This is a follow-up to the previous post on how you can create CCDF charts quickly, and for free. That post ended with a nice-looking CCDF chart, shown below.
Figure 1: CCDF Chart
While this chart is correct, it may be misleading to the reader, because the dramatic drop appears between -5 and -6. Although these current levels (1 to 10 µA) are where the device spends most of its time, they are NOT where the device spends most of its battery charge. Low current levels, even if sustained for relatively long periods of time, may be relatively insignificant. For example, a 10-mA current spends battery charge 10,000 times as fast as a 1-µA current. The purpose of this blog post is to continue the previous discussion and show you how to produce a CCDF-like chart that more accurately reflects how charge is consumed at different current levels.
STEP 1: Compute the total charge consumed and count down from 100%
Begin by re-sorting the data by column A. Calculate the total current in column C in cell E1, using the formula =sum(c2:c48001). Make sure that you are using the original current data in column C, of course. In cell E2, enter the formula =E1-C2, and copy this to the bottom of the data set (row 48001). In cell F1, enter the formula =E1/E$1, and copy this formula to the bottom of the data set as well. Convert the formulas in columns E and F into values, and then convert the values in column C to their base 10 logarithms as described in the previous article. Your spreadsheet should appear as shown below.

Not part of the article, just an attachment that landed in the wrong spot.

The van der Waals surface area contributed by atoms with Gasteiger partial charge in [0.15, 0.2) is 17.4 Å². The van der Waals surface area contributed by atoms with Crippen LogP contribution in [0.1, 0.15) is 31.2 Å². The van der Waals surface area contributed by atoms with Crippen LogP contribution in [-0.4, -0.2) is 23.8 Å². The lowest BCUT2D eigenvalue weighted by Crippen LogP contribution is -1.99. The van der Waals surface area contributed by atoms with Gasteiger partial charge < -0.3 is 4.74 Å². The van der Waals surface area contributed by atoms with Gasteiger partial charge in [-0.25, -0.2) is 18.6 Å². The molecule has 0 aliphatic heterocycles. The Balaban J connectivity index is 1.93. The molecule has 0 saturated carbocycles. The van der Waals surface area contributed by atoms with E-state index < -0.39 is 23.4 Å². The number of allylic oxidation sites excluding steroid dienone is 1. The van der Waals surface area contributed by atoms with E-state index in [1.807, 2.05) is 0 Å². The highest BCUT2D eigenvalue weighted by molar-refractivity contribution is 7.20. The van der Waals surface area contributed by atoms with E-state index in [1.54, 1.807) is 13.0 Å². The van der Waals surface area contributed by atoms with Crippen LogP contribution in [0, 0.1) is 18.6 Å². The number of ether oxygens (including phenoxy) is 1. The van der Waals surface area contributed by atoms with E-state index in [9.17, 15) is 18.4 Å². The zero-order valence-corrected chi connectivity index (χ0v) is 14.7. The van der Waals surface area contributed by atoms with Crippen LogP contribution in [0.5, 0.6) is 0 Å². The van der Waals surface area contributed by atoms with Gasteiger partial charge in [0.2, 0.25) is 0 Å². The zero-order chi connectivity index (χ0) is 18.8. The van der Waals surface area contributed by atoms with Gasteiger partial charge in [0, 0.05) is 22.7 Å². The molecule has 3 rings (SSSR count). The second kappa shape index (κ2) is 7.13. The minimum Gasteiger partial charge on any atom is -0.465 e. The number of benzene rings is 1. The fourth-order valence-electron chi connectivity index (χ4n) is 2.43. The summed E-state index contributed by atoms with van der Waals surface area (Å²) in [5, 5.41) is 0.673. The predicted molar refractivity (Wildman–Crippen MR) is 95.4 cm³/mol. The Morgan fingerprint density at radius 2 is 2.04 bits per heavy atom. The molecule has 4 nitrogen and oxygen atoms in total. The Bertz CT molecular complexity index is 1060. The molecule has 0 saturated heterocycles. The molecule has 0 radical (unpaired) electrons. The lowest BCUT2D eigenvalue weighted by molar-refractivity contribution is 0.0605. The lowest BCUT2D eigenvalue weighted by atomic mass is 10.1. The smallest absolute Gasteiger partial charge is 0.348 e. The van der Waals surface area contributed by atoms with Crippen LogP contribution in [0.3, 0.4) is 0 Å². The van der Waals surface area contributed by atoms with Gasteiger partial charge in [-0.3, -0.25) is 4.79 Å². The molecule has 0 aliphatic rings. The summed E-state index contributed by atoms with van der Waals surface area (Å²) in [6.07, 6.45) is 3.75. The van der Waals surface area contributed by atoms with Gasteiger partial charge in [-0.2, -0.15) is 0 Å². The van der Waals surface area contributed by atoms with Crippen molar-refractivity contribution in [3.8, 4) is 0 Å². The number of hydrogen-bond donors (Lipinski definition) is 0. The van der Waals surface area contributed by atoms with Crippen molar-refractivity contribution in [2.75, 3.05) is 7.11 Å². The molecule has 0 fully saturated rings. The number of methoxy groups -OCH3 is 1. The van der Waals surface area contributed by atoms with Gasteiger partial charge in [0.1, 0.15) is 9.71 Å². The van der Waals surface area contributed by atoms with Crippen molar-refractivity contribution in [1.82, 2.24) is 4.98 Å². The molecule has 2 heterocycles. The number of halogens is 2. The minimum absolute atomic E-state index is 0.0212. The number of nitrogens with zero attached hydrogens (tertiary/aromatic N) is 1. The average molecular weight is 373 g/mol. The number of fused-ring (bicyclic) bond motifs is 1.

Figure 2: Counting down total current, starting at 100%.
Step 2: Create the chart
Sort the data by the Select and Sorted columns as described in the previous blog post to limit the amount of data to be graphed. Create an X-Y chart, using columns C and F as the X- and Y-axes, respectively.
Figure 3: Charge consumption chart
Step 3: Zoom in by setting upper and lower limits on the X-axis
In the chart above, the graph is essentially flat to the left of -3 on the X-axis, and it is 0 to the right of -2. Therefore, we can zoom in by setting the X-axis limits to -3 and -1.9, as shown here.
Figure 4: Charge consumption chart zoomed in to show detail
Step 4: Use the tooltips to precisely identify important current levels
Hover your mouse over areas where the charge curve drops quickly. In this case, you can see that much current is being consumed at 10^-2.03 A. This gives you insight as to where you have a good opportunity to improve the charge consumption of your device.
In conclusion, the CCDF chart is a very useful tool, and you do not need to spend money on special software to create one. By showing the charge consumption rather then the time consumption, you can get quick insights into your device's behavior that will help you to optimize your design for long battery life.